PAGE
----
This is a very traditional Irish recipe for a Barm Brack, (Báirín Breac) a delicious fruit bread, where the name Barm is the old word for yeast. A barmbrak is eaten all year round, but particularly at Hallowe’en when it has a little gold-ring and a small silver-coin baked into it. It was thought that whosoever gets the gold ring, would be married within the year, and the person who found the coin would become rich. For children growing up in Ireland, a slice of this traditional fruit loaf (hiding lucky charms) was a very common thing to receive when out trick or treating at Halloween.
As far as Celtic bonds go, the old Irish name for this loaf, Báirín Breac, means Speckled Bread, which is similar to the Welsh fruit loaf, Bara Brith, whose name also translates into English as the same. Another Irish variation on the Barmbrack is called a Tea Brack, which uses either baking powder or bicarbonate of soda to make it rise, instead of the yeast. Yet while a Tea Brack is commonly baked in a loaf tin, in terms of the shape of the more traditional barmbrack there is no one common form. Some Irish people and regions bake it in loaf tins, others bake it in a round cake tin, while yet others bake it free standing on a baking sheet. We are choosing to bake ours in the more popular round shape – in a large, round bread-baking tray.
Barm Brack Recipe
This recipe makes a good sized loaf for any occasion. Stale barmbrack is toasted and eaten with butter or traditionally revived by sprinkling it over with a little stout or ale, which goes surprisingly well with the fruit in the loaf.
- 500g bread flour
- 60g butter (softened)
- 85g sugar
- 300ml warm milk
- 25g yeast
- 250g sultanas
- 115g currants
- 60g mixed chopped candied peel
- 1/2 level teaspoon ground cinnamon
- 1/4 level teaspoon nutmeg
- 1/2 level teaspoon salt
- 1 egg
- optional a gold ring and a silver coin
- for the glaze: 1 tablespoon of sugar dissolved in 1 tablespoon of hot water
Sift the flour, spices and salt together into a large mixing bowl, then rub in the butter until it forms a breadcrumb mixture. Add the sugar (baring a teaspoon) to the flour mixture and blend it in well.
Cream the yeast with 1 teaspoon of sugar and the warm milk. This should, over a few minutes, froth up as the yeast starts to multiply. If the yeast is old and stale it is no longer active and will not froth. Once it froths up beat the egg into the yeast and milk mixture.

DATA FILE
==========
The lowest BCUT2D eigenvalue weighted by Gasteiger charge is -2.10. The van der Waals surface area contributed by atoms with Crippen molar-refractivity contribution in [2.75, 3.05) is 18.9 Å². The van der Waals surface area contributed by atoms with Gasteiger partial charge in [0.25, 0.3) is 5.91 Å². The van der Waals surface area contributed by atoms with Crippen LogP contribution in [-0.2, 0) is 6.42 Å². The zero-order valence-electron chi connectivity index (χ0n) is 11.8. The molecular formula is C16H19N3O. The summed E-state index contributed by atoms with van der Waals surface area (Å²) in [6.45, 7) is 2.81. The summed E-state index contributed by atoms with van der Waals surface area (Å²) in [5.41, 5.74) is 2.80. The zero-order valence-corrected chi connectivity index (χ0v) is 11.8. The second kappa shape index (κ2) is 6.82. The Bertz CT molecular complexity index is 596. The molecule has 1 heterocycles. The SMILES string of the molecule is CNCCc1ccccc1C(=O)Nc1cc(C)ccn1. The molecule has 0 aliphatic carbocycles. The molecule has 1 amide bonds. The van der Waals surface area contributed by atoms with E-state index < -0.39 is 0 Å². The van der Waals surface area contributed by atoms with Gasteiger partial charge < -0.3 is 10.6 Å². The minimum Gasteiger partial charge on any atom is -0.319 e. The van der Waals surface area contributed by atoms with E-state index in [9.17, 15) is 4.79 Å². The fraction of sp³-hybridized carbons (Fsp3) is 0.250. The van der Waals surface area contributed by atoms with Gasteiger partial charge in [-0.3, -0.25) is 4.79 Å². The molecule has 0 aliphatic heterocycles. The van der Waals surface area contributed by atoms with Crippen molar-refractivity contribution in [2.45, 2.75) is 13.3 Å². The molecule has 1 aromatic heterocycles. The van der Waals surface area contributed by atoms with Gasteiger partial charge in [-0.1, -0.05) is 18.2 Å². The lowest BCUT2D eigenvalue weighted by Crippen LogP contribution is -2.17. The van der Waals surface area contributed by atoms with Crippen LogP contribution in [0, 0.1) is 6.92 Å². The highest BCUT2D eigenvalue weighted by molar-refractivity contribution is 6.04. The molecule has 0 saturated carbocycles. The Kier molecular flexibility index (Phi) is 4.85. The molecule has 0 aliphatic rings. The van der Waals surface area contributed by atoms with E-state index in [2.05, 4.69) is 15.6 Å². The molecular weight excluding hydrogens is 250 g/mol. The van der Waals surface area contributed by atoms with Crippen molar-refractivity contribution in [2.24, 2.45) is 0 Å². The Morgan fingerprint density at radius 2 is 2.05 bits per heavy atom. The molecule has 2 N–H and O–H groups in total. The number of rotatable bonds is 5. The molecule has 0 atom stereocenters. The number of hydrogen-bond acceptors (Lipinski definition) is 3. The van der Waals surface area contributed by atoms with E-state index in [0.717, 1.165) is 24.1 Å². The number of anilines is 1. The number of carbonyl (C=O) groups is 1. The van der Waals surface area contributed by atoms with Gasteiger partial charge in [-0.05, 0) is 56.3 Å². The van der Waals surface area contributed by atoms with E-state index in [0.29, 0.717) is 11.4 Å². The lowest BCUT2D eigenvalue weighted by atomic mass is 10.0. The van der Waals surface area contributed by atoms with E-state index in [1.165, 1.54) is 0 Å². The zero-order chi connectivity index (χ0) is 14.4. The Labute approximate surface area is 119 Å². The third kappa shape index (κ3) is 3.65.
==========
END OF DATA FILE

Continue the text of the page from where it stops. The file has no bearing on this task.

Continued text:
When ready pour the warm milk, yeast and the beaten egg into the flour mix. Beat well with a wooden spoon until a dough is made. The batter should become stiff but still elastic – add in a little extra flour if it needs it. Fold in the dried fruit and chopped peel so that the dried fruit becomes thoroughly mixed throughout. Knead a little with floured hands on a floured work-surface.
Place the worked dough in a clean bowl and cover with a cloth. Leave in a warm place until the dough has risen to twice the size – depending on the warmth of the room it can take from one to three hours.
After it has risen turn out the dough give it a little knead to knock it back and then either place it shaped into a large greased bread tin, or shaped onto a greased baking sheet, or divide the dough into two portions and place into two greased 18cm cake tins or two 1lb loaf tins. If making at Halloween add in a little gold ring and a silver coin (cleaned!) – they should be placed in the dough at this stage. Cover the dough over again and leave to have its second rise for about 30 minutes.
Bake in a moderate to hot oven (200C) for about fifty minutes to an hour (50 to 60 minutes). Test with a skewer before taking out of the oven. When baked glaze the top of the barmbrack with 1 tablespoon sugar, dissolved in 1 tablespoon of boiling water from the kettle (brush it over) and put it back in the hot oven for about 3 minutes to harden the glaze. Turn it out to cool on a wire tray, and when cool serve in slices with butter. Barm Brack keeps well, but if it does get stale it is very good toasted and served with butter, or soaked with a little ale, stout, or beer to revive it.
Full Halloween Tradition: Although today either just the coin or ring is placed into a barmbrack dough before baking, the full superstition goes … into the barmbrack were placed a pea, a small stick, a small piece of cloth, a small coin, and a ring. Each item, when received in the slice, was supposed to carry a meaning to the person concerned: the pea, the person would not marry that year; the stick, would have an unhappy marriage or continually be in disputes; the cloth, would have bad luck or be poor; the coin, would enjoy good fortune or be rich; and the ring, would be wed within the year.